THE WHITE HOUSE
Office of the Press Secretary
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Hotel Mondial am Dom
4:13 P.M. (L)MR. LOCKHART: Before I come back up we're going to get a readout federal the three bilats today from the President's National Security Advisor, Mr. Samuel Berger; and the President's NEC Director, Mr. Gene Sperling. They can give you a fill on the President's day to date and what he's got for the rest of the day. And then if there are any other issue you want to raise, I'll be glad to take your questions.
MR. BERGER: Speak softly and carry a big shtick. (Laughter.) Let me very quickly summarize the three bilateral meetings the President had today with Prime Minister Blair, with Prime Minister Obuchi, and with Chancellor Schroeder.
The meeting with Prime Minister Blair and Chancellor Schroeder really were quite similar. They focused very heavily on Kosovo. I think all of them have agreed that we now are pivoting to a new stage. As the President said, having won the conflict, we now need to win the peace. And that is probably no less an undertaking than the air campaign.
They discussed a number of aspects of this. Essentially, first there is a -- and these will all be discussed here at the G-7 and G-8, both formally and informally. There will be, obviously, the need for short-term relief for Kosovo.
There hopefully will be a donor's conference announced in the next few days, which we would like to see as soon as possible -- in the next several weeks -- which will deal with the short-term emergency needs for Kosovo and the Kosovars.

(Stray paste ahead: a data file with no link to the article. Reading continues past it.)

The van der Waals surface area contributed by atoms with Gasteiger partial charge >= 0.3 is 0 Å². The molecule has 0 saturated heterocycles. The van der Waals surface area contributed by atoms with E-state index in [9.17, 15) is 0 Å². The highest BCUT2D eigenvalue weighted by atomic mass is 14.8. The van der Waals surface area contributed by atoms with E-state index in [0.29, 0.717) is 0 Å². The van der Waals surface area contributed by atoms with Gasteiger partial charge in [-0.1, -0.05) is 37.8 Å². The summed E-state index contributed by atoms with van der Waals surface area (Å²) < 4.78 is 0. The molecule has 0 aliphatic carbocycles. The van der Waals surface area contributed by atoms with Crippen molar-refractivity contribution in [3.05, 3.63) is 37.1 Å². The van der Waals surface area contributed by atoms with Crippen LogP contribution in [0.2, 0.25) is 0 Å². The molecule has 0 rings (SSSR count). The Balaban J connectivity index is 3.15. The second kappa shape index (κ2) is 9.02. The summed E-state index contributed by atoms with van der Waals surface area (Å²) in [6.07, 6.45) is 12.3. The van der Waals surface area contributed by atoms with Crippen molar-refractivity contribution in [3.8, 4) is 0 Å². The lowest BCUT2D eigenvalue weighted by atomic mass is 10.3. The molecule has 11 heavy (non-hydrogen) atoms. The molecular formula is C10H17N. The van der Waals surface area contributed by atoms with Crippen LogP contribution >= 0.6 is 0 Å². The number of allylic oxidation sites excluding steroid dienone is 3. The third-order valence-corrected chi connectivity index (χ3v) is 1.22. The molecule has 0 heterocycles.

There's then a longer-term rebuilding program for Kosovo, involving the construction, or reconstruction, of civil society -- the creation of local police, the holding of elections and all of the things that we've talked about.
And then the third dimension of this, and the one that the three leaders talked about the most, was the Southeastern European regional dimension. That is, trying to build and commit ourselves to build an integrative process in the region that not only helps to rebuild the region, but does so in ways that pull the countries together.
The frontline states, as you all know -- Albania and Macedonia, Bulgaria, Romania, others -- in many ways carried the heaviest burden of this war, besides the actual combatants here, strained by refugees, their economies very, very badly damaged, their democracies very fragile and very strained. And we now have a very serious obligation to try to help them build a broader future.
And the President talked with both Blair and with Schroeder about a long-term Southeastern European initiative, that Chancellor Schroeder has taken the leadership in the EU with the Balkan Stability Pact, which would bring the countries together, themselves, in helping them to define what their region might look like, and -- both integrated among themselves, and then integrated into Europe. So this was a very substantial part of the conversation.
They talked about who would be appointed as the U.N. representative for the civil implementation. I think the feeling with the President and with the other leaders is this is extremely important. There needs to be somebody here taking this job who has a unique set of managerial, motivational, and political skills to do the job.
Now, in addition, obviously, there was a brief conversation at the end of the President and the Prime Minister on Northern Ireland. I think this is something they will come back to later. With Chancellor Schroeder, a few bilateral issues. But basically, both meetings with Schroeder and Blair were about Kosovo.